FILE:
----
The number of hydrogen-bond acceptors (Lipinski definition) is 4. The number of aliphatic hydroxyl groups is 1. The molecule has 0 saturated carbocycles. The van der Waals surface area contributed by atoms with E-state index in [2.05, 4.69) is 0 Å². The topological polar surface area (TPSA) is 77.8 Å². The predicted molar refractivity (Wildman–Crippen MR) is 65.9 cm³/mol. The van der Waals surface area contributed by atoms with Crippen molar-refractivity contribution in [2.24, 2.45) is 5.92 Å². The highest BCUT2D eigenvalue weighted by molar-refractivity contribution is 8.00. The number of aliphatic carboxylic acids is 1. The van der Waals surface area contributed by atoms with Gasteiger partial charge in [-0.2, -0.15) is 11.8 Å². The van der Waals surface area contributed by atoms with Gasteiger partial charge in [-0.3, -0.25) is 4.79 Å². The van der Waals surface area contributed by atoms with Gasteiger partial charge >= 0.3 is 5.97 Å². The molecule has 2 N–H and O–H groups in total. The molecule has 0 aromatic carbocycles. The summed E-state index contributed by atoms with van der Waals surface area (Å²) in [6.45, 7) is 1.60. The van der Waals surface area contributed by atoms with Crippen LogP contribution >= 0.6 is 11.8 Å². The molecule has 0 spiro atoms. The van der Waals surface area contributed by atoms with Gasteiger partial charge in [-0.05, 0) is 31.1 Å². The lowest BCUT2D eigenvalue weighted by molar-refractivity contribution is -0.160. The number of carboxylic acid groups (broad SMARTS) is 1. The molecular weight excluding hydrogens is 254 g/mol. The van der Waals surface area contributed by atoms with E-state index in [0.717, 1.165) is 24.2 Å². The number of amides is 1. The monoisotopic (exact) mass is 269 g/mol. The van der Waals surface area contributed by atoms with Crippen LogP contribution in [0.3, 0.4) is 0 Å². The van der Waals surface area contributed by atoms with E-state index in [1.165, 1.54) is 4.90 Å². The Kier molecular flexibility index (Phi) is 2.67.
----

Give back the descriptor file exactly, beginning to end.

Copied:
The number of hydrogen-bond acceptors (Lipinski definition) is 4. The number of aliphatic hydroxyl groups is 1. The molecule has 0 saturated carbocycles. The van der Waals surface area contributed by atoms with E-state index in [2.05, 4.69) is 0 Å². The topological polar surface area (TPSA) is 77.8 Å². The predicted molar refractivity (Wildman–Crippen MR) is 65.9 cm³/mol. The van der Waals surface area contributed by atoms with Crippen molar-refractivity contribution in [2.24, 2.45) is 5.92 Å². The highest BCUT2D eigenvalue weighted by molar-refractivity contribution is 8.00. The number of aliphatic carboxylic acids is 1. The van der Waals surface area contributed by atoms with Gasteiger partial charge in [-0.2, -0.15) is 11.8 Å². The van der Waals surface area contributed by atoms with Gasteiger partial charge in [-0.3, -0.25) is 4.79 Å². The van der Waals surface area contributed by atoms with Gasteiger partial charge >= 0.3 is 5.97 Å². The molecule has 2 N–H and O–H groups in total. The molecule has 0 aromatic carbocycles. The summed E-state index contributed by atoms with van der Waals surface area (Å²) in [6.45, 7) is 1.60. The van der Waals surface area contributed by atoms with Crippen LogP contribution >= 0.6 is 11.8 Å². The molecule has 0 spiro atoms. The van der Waals surface area contributed by atoms with Gasteiger partial charge in [-0.05, 0) is 31.1 Å². The lowest BCUT2D eigenvalue weighted by molar-refractivity contribution is -0.160. The number of carboxylic acid groups (broad SMARTS) is 1. The molecular weight excluding hydrogens is 254 g/mol. The van der Waals surface area contributed by atoms with E-state index in [0.717, 1.165) is 24.2 Å². The number of amides is 1. The monoisotopic (exact) mass is 269 g/mol. The van der Waals surface area contributed by atoms with Crippen LogP contribution in [0.3, 0.4) is 0 Å². The van der Waals surface area contributed by atoms with E-state index in [1.165, 1.54) is 4.90 Å². The Kier molecular flexibility index (Phi) is 2.67.